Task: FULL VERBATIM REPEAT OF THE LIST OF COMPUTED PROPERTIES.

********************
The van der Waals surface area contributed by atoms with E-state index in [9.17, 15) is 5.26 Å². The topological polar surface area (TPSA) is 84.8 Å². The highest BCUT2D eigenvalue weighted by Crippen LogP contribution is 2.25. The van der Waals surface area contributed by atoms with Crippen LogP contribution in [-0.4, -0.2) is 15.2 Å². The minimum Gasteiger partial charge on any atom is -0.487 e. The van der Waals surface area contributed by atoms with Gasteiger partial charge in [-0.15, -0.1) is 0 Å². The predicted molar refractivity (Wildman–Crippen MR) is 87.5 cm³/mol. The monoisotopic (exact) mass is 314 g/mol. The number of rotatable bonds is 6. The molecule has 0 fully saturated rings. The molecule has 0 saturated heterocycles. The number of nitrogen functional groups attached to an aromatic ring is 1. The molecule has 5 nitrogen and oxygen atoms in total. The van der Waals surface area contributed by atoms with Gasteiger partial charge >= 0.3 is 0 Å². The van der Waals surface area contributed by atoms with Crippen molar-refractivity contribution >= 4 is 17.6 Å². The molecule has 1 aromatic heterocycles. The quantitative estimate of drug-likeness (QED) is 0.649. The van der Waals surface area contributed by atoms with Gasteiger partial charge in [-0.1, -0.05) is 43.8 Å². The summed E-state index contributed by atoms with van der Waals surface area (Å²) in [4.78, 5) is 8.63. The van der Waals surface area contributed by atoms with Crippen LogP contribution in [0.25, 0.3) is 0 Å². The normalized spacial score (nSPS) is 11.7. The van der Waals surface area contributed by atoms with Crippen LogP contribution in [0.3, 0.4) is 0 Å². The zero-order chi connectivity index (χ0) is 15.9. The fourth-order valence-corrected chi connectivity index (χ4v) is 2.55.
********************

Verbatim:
The van der Waals surface area contributed by atoms with E-state index in [9.17, 15) is 5.26 Å². The topological polar surface area (TPSA) is 84.8 Å². The highest BCUT2D eigenvalue weighted by Crippen LogP contribution is 2.25. The van der Waals surface area contributed by atoms with Crippen LogP contribution in [-0.4, -0.2) is 15.2 Å². The minimum Gasteiger partial charge on any atom is -0.487 e. The van der Waals surface area contributed by atoms with Gasteiger partial charge in [-0.15, -0.1) is 0 Å². The predicted molar refractivity (Wildman–Crippen MR) is 87.5 cm³/mol. The monoisotopic (exact) mass is 314 g/mol. The number of rotatable bonds is 6. The molecule has 0 fully saturated rings. The molecule has 0 saturated heterocycles. The number of nitrogen functional groups attached to an aromatic ring is 1. The molecule has 5 nitrogen and oxygen atoms in total. The van der Waals surface area contributed by atoms with Gasteiger partial charge >= 0.3 is 0 Å². The van der Waals surface area contributed by atoms with Crippen molar-refractivity contribution >= 4 is 17.6 Å². The molecule has 1 aromatic heterocycles. The quantitative estimate of drug-likeness (QED) is 0.649. The van der Waals surface area contributed by atoms with Gasteiger partial charge in [-0.1, -0.05) is 43.8 Å². The summed E-state index contributed by atoms with van der Waals surface area (Å²) in [4.78, 5) is 8.63. The van der Waals surface area contributed by atoms with Crippen LogP contribution in [0.25, 0.3) is 0 Å². The normalized spacial score (nSPS) is 11.7. The van der Waals surface area contributed by atoms with Crippen LogP contribution in [0.3, 0.4) is 0 Å². The zero-order chi connectivity index (χ0) is 15.9. The fourth-order valence-corrected chi connectivity index (χ4v) is 2.55.